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Massachusetts high court refuses to force lawmakers to vote on gay marriage ban

Massachusetts high court refuses to force lawmakers to vote on gay marriage ban

The highest court in Massachusetts on Wednesday said it had no authority to force lawmakers to vote on a proposed constitutional amendment to ban gay marriage.
Opponents of same-sex marriage, angry that lawmakers failed to act on the proposed amendment in November, had sued, asking the court to clarify whether the state's constitution required lawmakers to vote.
In its ruling, the Supreme Judicial Court wrote: "Beyond resorting to aspirational language that relies on the presumptive good faith of elected representatives, there is no presently articulated judicial remedy for the Legislature's indifference to, or defiance of, its constitutional duties."
The same court had ruled in 2003 that the state constitution guaranteed gays the right to marry.
Opponents of gay marriage had collected 170,000 signatures to get a state constitutional amendment on the 2008 ballot that would define marriage as between a man and a woman, but their effort still needed the support of a quarter of the Legislature. Lawmakers in November voted to recess rather than vote on the question.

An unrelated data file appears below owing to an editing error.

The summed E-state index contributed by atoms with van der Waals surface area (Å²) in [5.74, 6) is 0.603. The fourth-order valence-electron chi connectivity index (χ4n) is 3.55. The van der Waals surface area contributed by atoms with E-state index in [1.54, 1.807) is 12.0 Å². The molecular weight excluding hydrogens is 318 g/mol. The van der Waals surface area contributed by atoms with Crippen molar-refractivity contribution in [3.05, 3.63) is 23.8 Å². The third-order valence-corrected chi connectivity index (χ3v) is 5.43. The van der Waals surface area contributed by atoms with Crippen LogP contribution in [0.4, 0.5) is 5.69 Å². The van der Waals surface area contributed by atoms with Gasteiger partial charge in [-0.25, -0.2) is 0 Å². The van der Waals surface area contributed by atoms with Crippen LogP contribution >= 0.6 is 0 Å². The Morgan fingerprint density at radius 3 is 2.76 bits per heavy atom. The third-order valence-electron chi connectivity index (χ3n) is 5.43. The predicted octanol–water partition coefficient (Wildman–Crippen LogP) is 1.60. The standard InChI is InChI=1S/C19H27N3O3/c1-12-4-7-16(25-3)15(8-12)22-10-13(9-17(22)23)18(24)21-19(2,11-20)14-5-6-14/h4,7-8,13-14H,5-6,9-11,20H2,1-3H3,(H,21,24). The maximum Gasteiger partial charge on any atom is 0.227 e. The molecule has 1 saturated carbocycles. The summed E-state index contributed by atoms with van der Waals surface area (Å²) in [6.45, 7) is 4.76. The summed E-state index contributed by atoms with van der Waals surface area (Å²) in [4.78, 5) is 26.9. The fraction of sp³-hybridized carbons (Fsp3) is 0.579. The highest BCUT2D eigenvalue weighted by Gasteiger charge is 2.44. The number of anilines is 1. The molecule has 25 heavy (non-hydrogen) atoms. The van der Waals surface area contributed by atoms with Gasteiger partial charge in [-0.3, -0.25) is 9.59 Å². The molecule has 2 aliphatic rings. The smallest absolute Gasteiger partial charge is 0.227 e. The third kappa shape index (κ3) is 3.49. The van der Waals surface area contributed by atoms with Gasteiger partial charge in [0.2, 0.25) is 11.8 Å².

Gay marriage opponents, including Gov. Mitt Romney, a potential Republican presidential candidate, filed suit, arguing that the people's will was being thwarted and that lawmakers were violating their right to petition for a constitutional amendment.
The state attorney general's office, representing state Senate President Robert Travaglini, had urged the court to stay out of the dispute, citing the separation of powers between the legislative and judicial branches.
The court said that drafters of the state provision that allows for citizen petitions "did not intend a simple majority of the joint session to have the power effectively to block progress of an initiative," but refused to intervene judicially.
Instead, the court said that state lawmakers who "now seek to avoid their lawful obligations ... ultimately will have to answer to the people who elected them."
A spokesman for Romney, who was on vacation, had no immediate comment Wednesday.
The proposed amendment would have banned future gay marriages, but left those already made intact.
More than 8,000 gay couples have been married since 2004 in Massachusetts, the only state to allow gay marriage. Other states offer similar rights but not the title of marriage to gay couples: New Jersey will join Connecticut and Vermont in February in offering civil unions, and California has domestic partnerships.
Gay marriage opponents argue that the people, not the courts, should define something as important to society as marriage. Supporters of gay marriage say the marriages have benefited the state and that the civil rights of a minority should not be put to a popular vote.